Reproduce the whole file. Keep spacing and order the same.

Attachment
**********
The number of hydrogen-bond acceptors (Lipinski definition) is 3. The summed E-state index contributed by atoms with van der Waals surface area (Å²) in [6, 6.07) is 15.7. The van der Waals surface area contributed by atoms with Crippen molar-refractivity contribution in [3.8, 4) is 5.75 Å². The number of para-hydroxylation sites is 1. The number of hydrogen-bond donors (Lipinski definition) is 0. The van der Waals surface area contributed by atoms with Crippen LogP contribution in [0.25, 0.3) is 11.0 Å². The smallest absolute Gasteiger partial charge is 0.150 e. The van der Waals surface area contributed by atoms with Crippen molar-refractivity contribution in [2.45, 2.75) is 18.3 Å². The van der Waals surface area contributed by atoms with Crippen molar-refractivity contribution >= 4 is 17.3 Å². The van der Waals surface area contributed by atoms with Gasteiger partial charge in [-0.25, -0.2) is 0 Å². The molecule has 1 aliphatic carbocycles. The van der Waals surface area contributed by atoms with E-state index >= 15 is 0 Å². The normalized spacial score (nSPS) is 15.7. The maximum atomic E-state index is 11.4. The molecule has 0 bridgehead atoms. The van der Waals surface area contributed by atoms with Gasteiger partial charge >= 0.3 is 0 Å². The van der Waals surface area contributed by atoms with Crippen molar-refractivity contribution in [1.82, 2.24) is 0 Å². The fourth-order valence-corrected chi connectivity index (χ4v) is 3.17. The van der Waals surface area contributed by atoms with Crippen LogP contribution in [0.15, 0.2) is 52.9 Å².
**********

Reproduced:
The number of hydrogen-bond acceptors (Lipinski definition) is 3. The summed E-state index contributed by atoms with van der Waals surface area (Å²) in [6, 6.07) is 15.7. The van der Waals surface area contributed by atoms with Crippen molar-refractivity contribution in [3.8, 4) is 5.75 Å². The number of para-hydroxylation sites is 1. The number of hydrogen-bond donors (Lipinski definition) is 0. The van der Waals surface area contributed by atoms with Crippen LogP contribution in [0.25, 0.3) is 11.0 Å². The smallest absolute Gasteiger partial charge is 0.150 e. The van der Waals surface area contributed by atoms with Crippen molar-refractivity contribution in [2.45, 2.75) is 18.3 Å². The van der Waals surface area contributed by atoms with Crippen molar-refractivity contribution >= 4 is 17.3 Å². The van der Waals surface area contributed by atoms with Gasteiger partial charge in [-0.25, -0.2) is 0 Å². The molecule has 1 aliphatic carbocycles. The van der Waals surface area contributed by atoms with E-state index >= 15 is 0 Å². The normalized spacial score (nSPS) is 15.7. The maximum atomic E-state index is 11.4. The molecule has 0 bridgehead atoms. The van der Waals surface area contributed by atoms with Gasteiger partial charge >= 0.3 is 0 Å². The van der Waals surface area contributed by atoms with Crippen molar-refractivity contribution in [1.82, 2.24) is 0 Å². The fourth-order valence-corrected chi connectivity index (χ4v) is 3.17. The van der Waals surface area contributed by atoms with Crippen LogP contribution in [0.15, 0.2) is 52.9 Å².